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Number Detective

Follow the clues to find the mystery number.

Prime Magic

Place the numbers 1, 2, 3,..., 9 one on each square of a 3 by 3 grid so that all the rows and columns add up to a prime number. How many different solutions can you find?

Diagonal Trace

You can trace over all of the diagonals of a pentagon without lifting your pencil and without going over any more than once. Can the same thing be done with a hexagon or with a heptagon?

Three Spinners

Age 7 to 11
Challenge Level

Andrew from Quarry Bay School sent us an image to show which numbers had come from each spinner:


Jake from Seaford Primary described how he tackled this problem:

First I wrote down all the numbers from the red list starting with the smallest. All the numbers were in the $2$ times table so I wrote the list again with the missing numbers in.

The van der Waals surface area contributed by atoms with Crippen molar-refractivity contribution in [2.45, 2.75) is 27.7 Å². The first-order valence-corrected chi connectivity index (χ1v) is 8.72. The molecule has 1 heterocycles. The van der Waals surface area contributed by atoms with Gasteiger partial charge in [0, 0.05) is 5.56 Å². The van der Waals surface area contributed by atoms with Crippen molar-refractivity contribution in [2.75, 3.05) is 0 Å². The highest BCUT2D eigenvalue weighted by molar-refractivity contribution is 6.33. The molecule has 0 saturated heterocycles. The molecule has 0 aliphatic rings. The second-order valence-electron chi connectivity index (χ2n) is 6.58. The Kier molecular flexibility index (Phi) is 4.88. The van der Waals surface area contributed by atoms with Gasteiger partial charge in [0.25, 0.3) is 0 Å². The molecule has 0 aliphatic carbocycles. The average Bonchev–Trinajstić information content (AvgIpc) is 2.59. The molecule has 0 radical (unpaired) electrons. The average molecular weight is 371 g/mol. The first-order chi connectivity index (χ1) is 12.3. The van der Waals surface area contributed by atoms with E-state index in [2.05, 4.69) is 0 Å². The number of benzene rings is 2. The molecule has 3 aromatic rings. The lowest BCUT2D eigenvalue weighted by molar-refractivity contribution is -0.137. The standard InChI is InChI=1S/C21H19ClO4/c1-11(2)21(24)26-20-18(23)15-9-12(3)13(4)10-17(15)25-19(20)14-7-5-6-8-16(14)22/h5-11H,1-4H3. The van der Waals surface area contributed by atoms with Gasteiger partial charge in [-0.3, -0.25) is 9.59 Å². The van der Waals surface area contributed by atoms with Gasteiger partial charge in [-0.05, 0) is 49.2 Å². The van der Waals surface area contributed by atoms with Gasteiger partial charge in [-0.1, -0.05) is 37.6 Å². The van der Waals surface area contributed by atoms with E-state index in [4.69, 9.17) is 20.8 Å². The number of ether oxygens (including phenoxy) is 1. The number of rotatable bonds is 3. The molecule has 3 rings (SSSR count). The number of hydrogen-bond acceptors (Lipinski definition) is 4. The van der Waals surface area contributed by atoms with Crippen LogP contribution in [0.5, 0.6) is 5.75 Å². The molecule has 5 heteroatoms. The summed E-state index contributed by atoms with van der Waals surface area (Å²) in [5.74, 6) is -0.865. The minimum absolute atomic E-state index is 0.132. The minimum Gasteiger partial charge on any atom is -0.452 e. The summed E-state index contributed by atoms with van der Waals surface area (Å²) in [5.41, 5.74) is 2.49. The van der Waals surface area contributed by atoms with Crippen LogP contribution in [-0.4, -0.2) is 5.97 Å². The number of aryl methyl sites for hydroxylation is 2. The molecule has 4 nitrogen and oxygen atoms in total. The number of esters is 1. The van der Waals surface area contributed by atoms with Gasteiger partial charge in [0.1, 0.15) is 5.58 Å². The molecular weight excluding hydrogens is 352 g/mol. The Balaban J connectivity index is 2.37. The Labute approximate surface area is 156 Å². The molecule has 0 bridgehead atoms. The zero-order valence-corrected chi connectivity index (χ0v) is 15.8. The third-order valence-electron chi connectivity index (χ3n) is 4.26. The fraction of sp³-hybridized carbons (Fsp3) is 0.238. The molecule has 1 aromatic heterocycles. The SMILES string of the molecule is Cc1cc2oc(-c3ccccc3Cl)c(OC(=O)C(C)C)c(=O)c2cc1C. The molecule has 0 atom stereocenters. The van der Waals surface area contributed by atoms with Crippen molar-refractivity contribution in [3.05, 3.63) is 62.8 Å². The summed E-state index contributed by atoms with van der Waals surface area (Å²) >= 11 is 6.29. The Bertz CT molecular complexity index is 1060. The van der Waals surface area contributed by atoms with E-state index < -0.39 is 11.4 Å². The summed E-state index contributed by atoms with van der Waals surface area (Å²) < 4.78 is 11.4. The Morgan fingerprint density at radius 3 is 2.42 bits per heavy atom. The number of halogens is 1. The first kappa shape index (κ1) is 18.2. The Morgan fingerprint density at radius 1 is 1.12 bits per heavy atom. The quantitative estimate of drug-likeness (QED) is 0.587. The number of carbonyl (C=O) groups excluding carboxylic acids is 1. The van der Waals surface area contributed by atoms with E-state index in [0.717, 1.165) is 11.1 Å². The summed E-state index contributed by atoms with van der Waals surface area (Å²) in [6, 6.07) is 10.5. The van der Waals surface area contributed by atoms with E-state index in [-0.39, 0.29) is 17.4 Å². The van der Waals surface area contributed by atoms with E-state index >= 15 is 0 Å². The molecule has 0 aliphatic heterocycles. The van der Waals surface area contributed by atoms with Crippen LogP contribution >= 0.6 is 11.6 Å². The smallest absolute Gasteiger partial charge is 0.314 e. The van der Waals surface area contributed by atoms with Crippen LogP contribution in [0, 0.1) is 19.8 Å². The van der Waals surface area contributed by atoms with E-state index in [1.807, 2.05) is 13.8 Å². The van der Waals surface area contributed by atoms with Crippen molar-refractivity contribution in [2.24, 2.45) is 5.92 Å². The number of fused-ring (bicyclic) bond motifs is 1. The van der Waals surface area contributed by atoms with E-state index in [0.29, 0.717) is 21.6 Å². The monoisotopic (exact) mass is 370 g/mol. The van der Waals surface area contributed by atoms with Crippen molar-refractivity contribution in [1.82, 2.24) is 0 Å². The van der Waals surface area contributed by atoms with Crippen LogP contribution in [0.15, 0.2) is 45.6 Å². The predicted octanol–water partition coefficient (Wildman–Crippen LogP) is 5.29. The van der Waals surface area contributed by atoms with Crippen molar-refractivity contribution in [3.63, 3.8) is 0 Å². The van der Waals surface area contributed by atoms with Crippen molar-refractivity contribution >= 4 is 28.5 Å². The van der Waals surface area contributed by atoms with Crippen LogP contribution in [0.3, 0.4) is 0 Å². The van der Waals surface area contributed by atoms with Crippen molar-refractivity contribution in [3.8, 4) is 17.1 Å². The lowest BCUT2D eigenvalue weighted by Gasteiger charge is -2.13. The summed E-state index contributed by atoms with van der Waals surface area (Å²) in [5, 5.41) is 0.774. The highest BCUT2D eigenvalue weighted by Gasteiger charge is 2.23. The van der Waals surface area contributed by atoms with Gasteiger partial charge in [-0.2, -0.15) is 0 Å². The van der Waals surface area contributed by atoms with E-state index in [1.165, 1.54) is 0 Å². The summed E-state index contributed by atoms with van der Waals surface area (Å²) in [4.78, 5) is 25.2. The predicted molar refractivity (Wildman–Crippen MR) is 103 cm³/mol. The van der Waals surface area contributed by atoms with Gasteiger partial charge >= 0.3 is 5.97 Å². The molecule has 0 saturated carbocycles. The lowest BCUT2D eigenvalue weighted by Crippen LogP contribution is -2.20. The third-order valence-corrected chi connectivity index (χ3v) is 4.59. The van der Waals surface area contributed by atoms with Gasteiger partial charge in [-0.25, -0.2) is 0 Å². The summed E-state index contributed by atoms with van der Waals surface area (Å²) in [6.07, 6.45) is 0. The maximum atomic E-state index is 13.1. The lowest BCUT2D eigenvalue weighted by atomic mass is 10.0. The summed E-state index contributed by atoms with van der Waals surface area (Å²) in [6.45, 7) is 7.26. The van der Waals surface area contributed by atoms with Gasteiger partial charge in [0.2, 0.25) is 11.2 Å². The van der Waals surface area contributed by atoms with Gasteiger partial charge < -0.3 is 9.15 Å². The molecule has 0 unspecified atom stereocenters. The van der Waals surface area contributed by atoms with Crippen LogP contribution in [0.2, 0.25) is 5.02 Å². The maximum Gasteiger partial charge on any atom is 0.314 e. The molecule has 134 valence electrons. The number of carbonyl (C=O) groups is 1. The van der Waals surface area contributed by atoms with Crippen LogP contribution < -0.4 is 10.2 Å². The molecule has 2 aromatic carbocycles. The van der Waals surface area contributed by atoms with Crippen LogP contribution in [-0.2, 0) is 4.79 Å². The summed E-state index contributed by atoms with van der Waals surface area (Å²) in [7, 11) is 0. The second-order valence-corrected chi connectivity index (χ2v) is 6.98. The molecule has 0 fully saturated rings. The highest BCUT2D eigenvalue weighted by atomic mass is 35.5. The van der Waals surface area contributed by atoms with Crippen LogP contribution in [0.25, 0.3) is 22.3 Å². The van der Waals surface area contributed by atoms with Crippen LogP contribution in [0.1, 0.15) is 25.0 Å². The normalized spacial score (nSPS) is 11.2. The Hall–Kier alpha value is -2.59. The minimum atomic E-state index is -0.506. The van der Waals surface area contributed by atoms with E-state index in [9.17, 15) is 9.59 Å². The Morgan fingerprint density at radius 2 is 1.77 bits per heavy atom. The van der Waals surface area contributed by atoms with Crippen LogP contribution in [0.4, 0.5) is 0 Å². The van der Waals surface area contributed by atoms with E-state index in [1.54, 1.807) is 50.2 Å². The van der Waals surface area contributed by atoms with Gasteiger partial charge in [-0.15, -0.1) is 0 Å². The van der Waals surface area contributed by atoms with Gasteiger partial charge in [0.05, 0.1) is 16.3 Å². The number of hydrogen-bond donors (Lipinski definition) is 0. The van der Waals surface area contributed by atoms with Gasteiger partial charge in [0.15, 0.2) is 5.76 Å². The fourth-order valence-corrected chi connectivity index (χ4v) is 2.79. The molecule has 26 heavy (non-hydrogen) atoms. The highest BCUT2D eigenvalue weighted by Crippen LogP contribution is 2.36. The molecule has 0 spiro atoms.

Then I did the same with the blue and yellow list.
I looked at the other six lists. Some had only $2$ times tables so I said they were from the red spinner. Some had only $3$ times tables so I said they were from the yellow spinner. Some had only odd numbers so I said they were from the blue spinner.

Ellie did a similar thing:

First of all I wrote down all the numbers you knew were on the red, yellow and blue spinners, as in the tables.
I then checked these over with the tables with no matching colours and saw which ones fitted each.
I filled in the missing numbers which were not in the first three tables and came up with $10$ numbers for each colour and titles as well.

RED - even numbers from $0$ to $18$
BLUE - odd numbers from $1$ to $19$
YELLOW - multiples of three from $0$ up to $27$

Well done also to Jonathan from New Ford Primary, children from Stourport Primary and pupils from Dr Challenor's Grammar School who all sent very clear explanations of the ways they solved this problem.